To further assess the robustness of our results, we performed a subgroup analysis to evaluate the risk of death in patients who had been hospitalized because of TBI to see if there is a ‘dose-response’ effect in the relationship between TBI and death. We also performed sensitivity analyses [17, 18] to evaluate how large the effect of an unmeasured confounder would be to account for the results. A two-tailed P value of <0.05 was considered significant.

Results

The distribution of both demographic characteristics and selected morbidities is shown in Table 1. There were 5997 patients in the mild TBI group and 84,117 in the control group. Total follow-up periods in the two groups were 12,989 and 377,279 person-years, respectively. The percentage of patients who underwent computed tomography (CT) examinations in the mild TBI group was 13.7%. Patients with mild TBI were significantly older and also significantly more likely to have diabetes, hypertension, history of alcohol intoxication, ischemic stroke, intracranial hemorrhage, dementia, and higher CCI score. By the end of follow-up, 17,465 patients had died, including 868 in the mild TBI group and 16,597 in the control group. The average duration from mild TBI to death was 1.40 years (95% confidence interval [CI], 1.32—1.48). The crude HR of death between the two groups was 1.51 (95% CI, 1.42—1.62). Kaplan-Meier curves showed a higher trend of death in the mild TBI group (Figure 2).
Table 1

Baseline characteristics of the mild TBI group and control group

Variables

Mild TBI group (n =5997)

Control group (n = 84117)

P-value

 

No.

%

No.

%

 

Male

2851

47.5

41988

49.9

<0.001

Mean age (SD)

75.8

7.3

73.6

6.5

<0.001

Socioeconomic status

    

<0.001

  Low

3904

65.1

56606

67.3

 

  Moderate

2055

34.3

26892

32.0

 

  High

38

0.6

619

0.7

 

Urbanization level

    

<0.878

  Urban

1376

22.9

19166

22.8

 

  Suburban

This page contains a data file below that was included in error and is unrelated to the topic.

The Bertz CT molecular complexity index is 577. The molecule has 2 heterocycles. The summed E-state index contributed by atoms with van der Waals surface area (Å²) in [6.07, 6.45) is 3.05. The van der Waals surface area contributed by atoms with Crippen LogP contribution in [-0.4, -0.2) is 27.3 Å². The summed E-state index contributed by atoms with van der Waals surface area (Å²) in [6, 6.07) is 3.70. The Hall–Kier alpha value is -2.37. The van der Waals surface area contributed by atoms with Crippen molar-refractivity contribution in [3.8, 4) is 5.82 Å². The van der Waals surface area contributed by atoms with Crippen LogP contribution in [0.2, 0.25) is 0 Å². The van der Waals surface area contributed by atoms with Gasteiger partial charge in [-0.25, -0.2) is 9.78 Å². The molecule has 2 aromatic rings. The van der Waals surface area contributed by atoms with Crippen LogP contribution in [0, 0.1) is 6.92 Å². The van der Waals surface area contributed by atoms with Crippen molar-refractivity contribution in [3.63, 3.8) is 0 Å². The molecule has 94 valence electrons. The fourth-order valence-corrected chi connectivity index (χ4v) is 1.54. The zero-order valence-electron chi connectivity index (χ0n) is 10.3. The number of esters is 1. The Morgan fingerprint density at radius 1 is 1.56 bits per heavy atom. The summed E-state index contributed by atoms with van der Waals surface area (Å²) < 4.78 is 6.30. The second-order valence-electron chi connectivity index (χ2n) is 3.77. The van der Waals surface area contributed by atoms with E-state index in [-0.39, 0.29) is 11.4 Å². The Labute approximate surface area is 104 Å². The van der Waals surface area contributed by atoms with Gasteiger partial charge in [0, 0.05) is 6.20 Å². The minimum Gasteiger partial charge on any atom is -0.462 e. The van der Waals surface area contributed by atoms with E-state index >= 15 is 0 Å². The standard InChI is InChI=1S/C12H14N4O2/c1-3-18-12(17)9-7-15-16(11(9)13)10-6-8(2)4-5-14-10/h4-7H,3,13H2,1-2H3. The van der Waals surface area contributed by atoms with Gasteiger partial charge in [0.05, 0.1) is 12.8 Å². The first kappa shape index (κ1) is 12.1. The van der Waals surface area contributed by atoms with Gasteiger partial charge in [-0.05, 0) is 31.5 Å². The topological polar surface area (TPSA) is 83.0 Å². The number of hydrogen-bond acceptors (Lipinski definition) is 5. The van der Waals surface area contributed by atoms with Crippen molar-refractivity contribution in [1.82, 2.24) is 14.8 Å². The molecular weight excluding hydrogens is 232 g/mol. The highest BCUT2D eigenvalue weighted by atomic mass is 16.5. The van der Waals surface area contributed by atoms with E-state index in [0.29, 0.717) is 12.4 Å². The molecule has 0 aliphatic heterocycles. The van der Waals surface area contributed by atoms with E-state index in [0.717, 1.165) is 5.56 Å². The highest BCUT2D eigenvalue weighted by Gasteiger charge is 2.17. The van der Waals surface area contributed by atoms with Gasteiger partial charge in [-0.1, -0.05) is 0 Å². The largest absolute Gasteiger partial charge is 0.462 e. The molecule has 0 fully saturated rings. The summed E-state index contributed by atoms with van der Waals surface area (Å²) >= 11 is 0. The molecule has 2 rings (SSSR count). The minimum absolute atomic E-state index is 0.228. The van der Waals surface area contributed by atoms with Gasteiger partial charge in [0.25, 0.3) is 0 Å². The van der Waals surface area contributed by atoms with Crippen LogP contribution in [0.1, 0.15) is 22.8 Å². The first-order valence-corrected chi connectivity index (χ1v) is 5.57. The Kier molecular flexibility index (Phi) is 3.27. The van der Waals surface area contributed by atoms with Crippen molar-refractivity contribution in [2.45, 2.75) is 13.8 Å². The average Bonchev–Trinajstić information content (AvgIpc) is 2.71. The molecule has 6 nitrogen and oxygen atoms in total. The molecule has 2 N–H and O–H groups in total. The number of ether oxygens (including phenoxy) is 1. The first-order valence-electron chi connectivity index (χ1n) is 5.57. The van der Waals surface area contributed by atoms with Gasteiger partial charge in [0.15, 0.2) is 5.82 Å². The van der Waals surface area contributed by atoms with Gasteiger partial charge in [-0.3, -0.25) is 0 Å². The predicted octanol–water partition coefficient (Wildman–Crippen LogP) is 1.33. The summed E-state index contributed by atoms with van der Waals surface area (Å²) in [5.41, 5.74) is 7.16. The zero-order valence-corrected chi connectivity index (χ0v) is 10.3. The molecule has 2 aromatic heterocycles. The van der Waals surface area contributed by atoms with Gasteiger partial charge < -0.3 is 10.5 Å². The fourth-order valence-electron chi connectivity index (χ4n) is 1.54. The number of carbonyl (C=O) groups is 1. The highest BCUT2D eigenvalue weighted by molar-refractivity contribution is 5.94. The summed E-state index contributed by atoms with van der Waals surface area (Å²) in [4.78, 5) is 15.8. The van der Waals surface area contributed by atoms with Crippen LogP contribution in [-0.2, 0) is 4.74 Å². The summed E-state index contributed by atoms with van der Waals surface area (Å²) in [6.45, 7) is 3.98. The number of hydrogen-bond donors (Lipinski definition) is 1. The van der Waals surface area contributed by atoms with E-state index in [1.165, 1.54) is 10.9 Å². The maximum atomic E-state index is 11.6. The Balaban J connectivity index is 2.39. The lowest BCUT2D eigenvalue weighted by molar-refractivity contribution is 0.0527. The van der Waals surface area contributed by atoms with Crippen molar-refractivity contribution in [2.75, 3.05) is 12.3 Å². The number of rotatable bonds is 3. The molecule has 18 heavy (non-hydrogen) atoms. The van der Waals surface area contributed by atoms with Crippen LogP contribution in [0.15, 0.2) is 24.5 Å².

2276

38.0

31781

37.8

 

  Rural

2345

39.1

33170

39.4

 

Charlson Comorbidity Index score

    

<0.001

  0

1262

21.0

21662

25.8

 

  1

2167

36.1

29135

34.6

 

  ≥ 2

2568

42.8

33320

39.6

 

Diabetes

1665

27.8

20511

24.4

<0.001

Hypertension

3640

60.7

48953

58.2

<0.001

History of alcohol intoxication

60

1.0

543

0.7

0.001

Ischemic stroke

1375

22.9

16047

19.1

<0.001

Intracranial hemorrhage

109

1.8

1218

1.5

0.022

Malignancies

298

5.0

4692

5.6

0.046

Dementia

1712

28.6

21465

25.5

<0.001

Figure 2

Survival curves of mild TBI group and control group.

Next, we performed the multivariate Cox regression models to evaluate the adjusted HRs of death. Patients with mild TBI still had higher HR after controlling for age, gender, urbanization level, SES, diabetes, hypertension, history of alcohol intoxication, history of ischemic stroke, history of intracranial hemorrhage, malignancies, dementia, and CCI score. (1.25; 95% CI, 1.16—1.34). Other independent risk factors of death included older age, male gender, living outside of urban area, lower SES, diabetes, history of alcohol intoxication, ischemic stroke, intracranial hemorrhage, malignancies and higher CCI. The statistical results are summarized in Table 2.
Table 2

Adjusted HRs for patients followed from baseline to study end

Variables

Hazard ratio

95% confidence interval

P-value

Mild TBI

1.25

1.16—1.34

<0.001

Male

1.32

1.28—1.36

<0.001

Patient age

1.10

1.097—1.110

<0.001

Socioeconomic status

   

  Low

1

--

--

  Moderate

0.30

0.28—0.31

<0.001

  High

0.53

0.41—0.67

<0.001

Urbanization level

   

  Urban

1

--

--

  Suburban

1.20

1.16—1.25

0.014

  Rural

1.86

1.78—1.94

0.027

Diabetes

1.53

1.48—1.58

<0.001

Hypertension

1.00

0.97—1.04

0.962

History of alcohol intoxication

2.05

1.75—2.42

0.766

Ischemic stroke

1.29

1.25—1.34

<0.001

Intracranial hemorrhage

1.87

1.71—2.05

<0.001

Malignancies

1.98

1.89—2.08

<0.001

Dementia

0.68

0.65—0.70

<0.001

Charlson comorbidity index score

   

  0

1

--

--

  1

1.00

0.95—1.05

0.974

  ≥ 2

1.46

1.40—1.53

<0.001